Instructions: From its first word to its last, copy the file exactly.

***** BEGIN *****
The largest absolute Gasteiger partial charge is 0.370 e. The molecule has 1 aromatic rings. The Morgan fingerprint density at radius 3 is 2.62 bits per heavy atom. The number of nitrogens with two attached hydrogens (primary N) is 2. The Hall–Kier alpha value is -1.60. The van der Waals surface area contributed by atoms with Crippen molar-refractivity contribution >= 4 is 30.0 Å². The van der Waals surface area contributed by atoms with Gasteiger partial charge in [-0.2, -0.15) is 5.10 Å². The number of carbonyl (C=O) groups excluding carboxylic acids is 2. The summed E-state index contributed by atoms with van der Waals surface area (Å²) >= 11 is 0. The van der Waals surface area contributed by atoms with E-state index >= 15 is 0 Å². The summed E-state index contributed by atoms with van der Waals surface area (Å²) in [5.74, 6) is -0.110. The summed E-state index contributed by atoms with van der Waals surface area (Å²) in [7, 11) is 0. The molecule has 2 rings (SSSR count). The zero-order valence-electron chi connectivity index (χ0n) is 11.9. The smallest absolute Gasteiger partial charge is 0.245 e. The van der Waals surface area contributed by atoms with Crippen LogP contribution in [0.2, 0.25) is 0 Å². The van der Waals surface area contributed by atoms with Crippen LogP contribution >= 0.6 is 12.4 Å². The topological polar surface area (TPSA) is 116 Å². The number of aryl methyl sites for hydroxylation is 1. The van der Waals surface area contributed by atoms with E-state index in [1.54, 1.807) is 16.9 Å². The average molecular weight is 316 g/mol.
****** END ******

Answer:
The largest absolute Gasteiger partial charge is 0.370 e. The molecule has 1 aromatic rings. The Morgan fingerprint density at radius 3 is 2.62 bits per heavy atom. The number of nitrogens with two attached hydrogens (primary N) is 2. The Hall–Kier alpha value is -1.60. The van der Waals surface area contributed by atoms with Crippen molar-refractivity contribution >= 4 is 30.0 Å². The van der Waals surface area contributed by atoms with Gasteiger partial charge in [-0.2, -0.15) is 5.10 Å². The number of carbonyl (C=O) groups excluding carboxylic acids is 2. The summed E-state index contributed by atoms with van der Waals surface area (Å²) >= 11 is 0. The van der Waals surface area contributed by atoms with E-state index >= 15 is 0 Å². The summed E-state index contributed by atoms with van der Waals surface area (Å²) in [5.74, 6) is -0.110. The summed E-state index contributed by atoms with van der Waals surface area (Å²) in [7, 11) is 0. The molecule has 2 rings (SSSR count). The zero-order valence-electron chi connectivity index (χ0n) is 11.9. The smallest absolute Gasteiger partial charge is 0.245 e. The van der Waals surface area contributed by atoms with Crippen LogP contribution in [0.2, 0.25) is 0 Å². The van der Waals surface area contributed by atoms with Crippen LogP contribution >= 0.6 is 12.4 Å². The topological polar surface area (TPSA) is 116 Å². The number of aryl methyl sites for hydroxylation is 1. The van der Waals surface area contributed by atoms with E-state index in [1.54, 1.807) is 16.9 Å². The average molecular weight is 316 g/mol.